Two teammates, or sweeps, use brushes to smooth a path for the rock to decrease friction and make it curl (or bend) less.
Curling is often called “chess on ice” because of sometimes-lengthy discussions held before each shot. That is why each team is given 38 minutes of strategy time per game.
Q: How many curling events will be contested in PyeongChang?
Three: men’s, women’s and mixed doubles. The men’s and women’s teams each include four curlers and an alternate. The captain of each team is called the skip. A mixed doubles team is two players. The format for all three events is a round-robin tournament followed by any tiebreakers, then the semifinals, bronze and gold medal matches.
Q: Which countries are participating?
Short answer: It depends on the discipline. Here’s the long answer:
Mixed doubles: Canada, China, Finland, Norway, Olympic Athletes from Russia (OAR), South Korea, Switzerland, United States
Men’s: Britain, Canada, Denmark, Italy, Japan, Norway, South Korea, Sweden, Switzerland, United States
Women’s: Britain, Canada, China, Denmark, Japan, OAR, South Korea, Sweden, Switzerland, United States
Q: Which countries are the best at curling?
Canada is the most obvious answer. Its men’s team has medaled in every Games since 1998, including gold in the past three Olympics. Norway and Switzerland are also among the top men’s teams. The Canadian women’s team also has medaled in five straight Olympics, including gold in 2014. Sweden won gold in 2006 and 2010 and silver four years ago. Britain is also a team to watch.
Q: Has the United States ever won an Olympic medal in curling?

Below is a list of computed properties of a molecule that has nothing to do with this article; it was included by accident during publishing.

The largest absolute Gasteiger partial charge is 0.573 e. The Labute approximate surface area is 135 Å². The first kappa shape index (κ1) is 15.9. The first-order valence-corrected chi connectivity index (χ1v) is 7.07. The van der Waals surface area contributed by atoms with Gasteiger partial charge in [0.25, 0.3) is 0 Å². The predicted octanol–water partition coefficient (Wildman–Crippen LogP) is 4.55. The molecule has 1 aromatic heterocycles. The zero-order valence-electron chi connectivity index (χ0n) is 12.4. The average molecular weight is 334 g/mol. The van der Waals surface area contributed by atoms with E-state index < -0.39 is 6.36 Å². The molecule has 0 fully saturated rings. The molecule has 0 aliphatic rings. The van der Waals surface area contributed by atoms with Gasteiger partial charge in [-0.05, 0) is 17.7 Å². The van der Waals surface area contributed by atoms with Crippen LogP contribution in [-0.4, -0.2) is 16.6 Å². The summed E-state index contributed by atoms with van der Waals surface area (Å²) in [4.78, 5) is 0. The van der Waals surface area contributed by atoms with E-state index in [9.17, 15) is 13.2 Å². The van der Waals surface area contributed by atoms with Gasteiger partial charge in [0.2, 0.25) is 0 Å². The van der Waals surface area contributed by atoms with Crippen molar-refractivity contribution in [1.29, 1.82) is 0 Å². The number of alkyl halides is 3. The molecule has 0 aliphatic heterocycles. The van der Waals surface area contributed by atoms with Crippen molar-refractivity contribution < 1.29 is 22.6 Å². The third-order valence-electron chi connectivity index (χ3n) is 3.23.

Once, when skip John Shuster and his team won bronze at the 2006 Turin Games. Shuster will be skip again in Korea.
Q: Who is competing for the United States?
The men’s team will be led by Shuster and includes John Landsteiner, Tyler George, Matt Hamilton and Joe Polo (alternate). Nina Roth skips the women’s team that includes Becca Hamilton, Aileen Geving, Tabitha Peterson and Cory Christensen (alternate). The Hamilton siblings also will compete in mixed doubles.
Q: Who is U.S. curling’s biggest supporter?
The tournament runs from Feb. 8 — before the Opening Ceremonies — until Feb. 25 in South Korea. (Because of the time difference, the first matches are 7 p.m. Eastern time Feb. 7, and the final one is 7 p.m. Eastern time Feb. 24.)
Mixed doubles, a first-time Olympic event, kicks off the competition. There are two sessions a day, and all eight teams play in each session. The times are 9-11 a.m. and 8-10 p.m. in Korea. That format holds from Feb. 8-12, with the bronze and gold medal matches filling those slots Feb. 13.
The men’s and women’s events are contested in three sessions — at 9 a.m., 2 p.m. and 8 p.m. — from Feb. 14-21. The women’s tiebreakers are Feb. 22 in the morning session, and the men’s semifinals are 8 p.m. On Feb. 23, the men’s bronze medal match is at 3:30 p.m., and the women’s semifinal is at 8 p.m. The men’s gold medal is determined Feb. 24 at 3:30; the women’s bronze medal match is at 8 that night. On the final day, the women’s gold medal match begins at 9 a.m.
Q: When can I watch it on TV?
Pretty much any time of the day or night, but only one match will be shown live. Here is a schedule of the finals, with television coverage in parentheses (all times Eastern). The live telecast is in bold. Matches are also available by live-streaming at NBCOlympics.com or on the NBC Sports app. Daily TV listings can be found here.
Feb. 12: Mixed doubles bronze medal, 7:05 p.m. (NBCSN, 1:30 p.m.-2:40 a.m.)
Feb. 13: Mixed doubles gold medal, 6:05 a.m. (CNBC, 5-8 p.m.)
Feb. 23: Men’s bronze medal, 1:35 a.m. (NBCSN, 9:30 a.m.-2:30 p.m.)
Feb. 24: Men’s gold medal, 1:35 a.m. (NBCSN, 3-6:30 a.m.); women’s bronze medal, 6:05 a.m. (NBCSN, 11 a.m.-2 p.m.)
Feb. 24: Women’s gold medal, 7:05 p.m. (NBCSN, 7-10:30 p.m.)